Sargassum Might Sneak Back Up on Florida a Few Weeks from Now
A growing slew of sargassum is making its way from the eastern Caribbean to South Florida with researchers estimating an early July arrival depending on winds and current, USA Today reports.
The bloom of brown macroalgae is not expected to be the deep onslaught experienced in the record-breaking year of 2018, but a University of South Florida forecast is calling for an amount similar to 2015 — an above-average year that saw Florida beaches blanketed well into December.
Some Florida beaches have reopened during the coronavirus pandemic, although some have restrictions. And attendance at the beach is a far cry from what it'd normally be this time of year.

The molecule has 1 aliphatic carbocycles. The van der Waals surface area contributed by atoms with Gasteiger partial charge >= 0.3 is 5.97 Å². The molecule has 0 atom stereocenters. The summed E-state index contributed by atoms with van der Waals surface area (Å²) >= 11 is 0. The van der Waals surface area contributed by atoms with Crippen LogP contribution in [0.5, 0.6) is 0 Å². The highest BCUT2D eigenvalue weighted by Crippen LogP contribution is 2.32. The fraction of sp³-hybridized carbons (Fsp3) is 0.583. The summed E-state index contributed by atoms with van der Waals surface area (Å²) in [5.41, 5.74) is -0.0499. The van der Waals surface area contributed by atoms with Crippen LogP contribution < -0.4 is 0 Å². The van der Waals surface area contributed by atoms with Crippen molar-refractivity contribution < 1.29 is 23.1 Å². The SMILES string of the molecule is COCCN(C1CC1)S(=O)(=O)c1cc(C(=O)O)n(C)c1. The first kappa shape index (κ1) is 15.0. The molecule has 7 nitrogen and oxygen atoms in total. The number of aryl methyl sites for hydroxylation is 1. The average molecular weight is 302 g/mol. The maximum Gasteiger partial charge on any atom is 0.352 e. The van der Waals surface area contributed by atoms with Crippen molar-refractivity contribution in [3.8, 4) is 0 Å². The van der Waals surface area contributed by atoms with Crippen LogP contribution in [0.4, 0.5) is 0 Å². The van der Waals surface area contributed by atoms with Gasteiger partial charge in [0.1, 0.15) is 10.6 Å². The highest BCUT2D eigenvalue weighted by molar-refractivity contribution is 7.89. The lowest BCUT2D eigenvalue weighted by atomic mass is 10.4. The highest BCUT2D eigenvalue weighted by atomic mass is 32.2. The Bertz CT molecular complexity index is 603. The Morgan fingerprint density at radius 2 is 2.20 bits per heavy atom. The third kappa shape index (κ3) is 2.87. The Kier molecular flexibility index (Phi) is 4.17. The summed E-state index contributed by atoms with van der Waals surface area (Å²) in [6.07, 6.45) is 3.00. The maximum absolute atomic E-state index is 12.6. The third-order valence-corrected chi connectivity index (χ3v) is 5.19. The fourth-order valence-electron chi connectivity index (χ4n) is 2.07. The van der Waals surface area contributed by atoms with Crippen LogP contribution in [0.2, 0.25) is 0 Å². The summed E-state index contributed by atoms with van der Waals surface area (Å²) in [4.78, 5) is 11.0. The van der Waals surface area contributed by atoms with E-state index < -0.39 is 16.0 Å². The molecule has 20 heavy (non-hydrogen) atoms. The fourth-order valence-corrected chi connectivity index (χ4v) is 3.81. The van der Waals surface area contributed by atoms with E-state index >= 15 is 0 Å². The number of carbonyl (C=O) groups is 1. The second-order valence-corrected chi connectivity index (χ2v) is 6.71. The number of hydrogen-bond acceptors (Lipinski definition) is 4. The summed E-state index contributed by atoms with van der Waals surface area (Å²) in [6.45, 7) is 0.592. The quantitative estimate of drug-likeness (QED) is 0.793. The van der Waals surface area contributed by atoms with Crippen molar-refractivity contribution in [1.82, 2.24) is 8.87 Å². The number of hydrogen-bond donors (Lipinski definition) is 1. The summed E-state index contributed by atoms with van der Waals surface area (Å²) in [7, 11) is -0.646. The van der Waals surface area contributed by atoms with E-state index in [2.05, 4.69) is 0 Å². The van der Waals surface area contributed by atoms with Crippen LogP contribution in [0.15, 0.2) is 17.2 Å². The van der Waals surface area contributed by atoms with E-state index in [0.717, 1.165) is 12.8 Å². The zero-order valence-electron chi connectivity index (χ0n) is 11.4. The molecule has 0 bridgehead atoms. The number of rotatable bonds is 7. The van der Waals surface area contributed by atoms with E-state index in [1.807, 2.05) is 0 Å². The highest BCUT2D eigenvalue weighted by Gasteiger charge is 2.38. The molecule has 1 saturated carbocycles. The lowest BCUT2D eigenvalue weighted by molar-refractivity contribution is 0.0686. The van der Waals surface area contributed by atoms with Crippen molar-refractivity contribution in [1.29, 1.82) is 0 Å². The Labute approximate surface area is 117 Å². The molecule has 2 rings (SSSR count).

The most recent USF forecast said the total amount of sargassum grew from 4.3 million metric tons in March to 5.8 in April — a 35% increase and about the same amount as in April 2015.
Thick mats of seaweed with trash tangled throughout it cover parts of the beach about a 100 yards south of Midtown Beach in Palm Beach on Dec. 16, 2015.
Sargassum is good for the environment in that it provides shelter for hatchling sea turtles, who feed on the tiny crabs and other organisms that live in the seaweed. Birds also pick through it to find food.
But in large quantities, it can tangle in boat propellers, release stinky hydrogen sulfide gas as it decays, and if left several feet deep on the beach, can actually prevent newly hatched sea turtles from reaching the water.
The island of Bonaire is already reporting sargassum beachings with the Bonaire National Parks Foundation asking for volunteers to help clean beaches. The Yucatan Times reported Cancun is bracing for sargassum mats to reach its beaches in late May or June.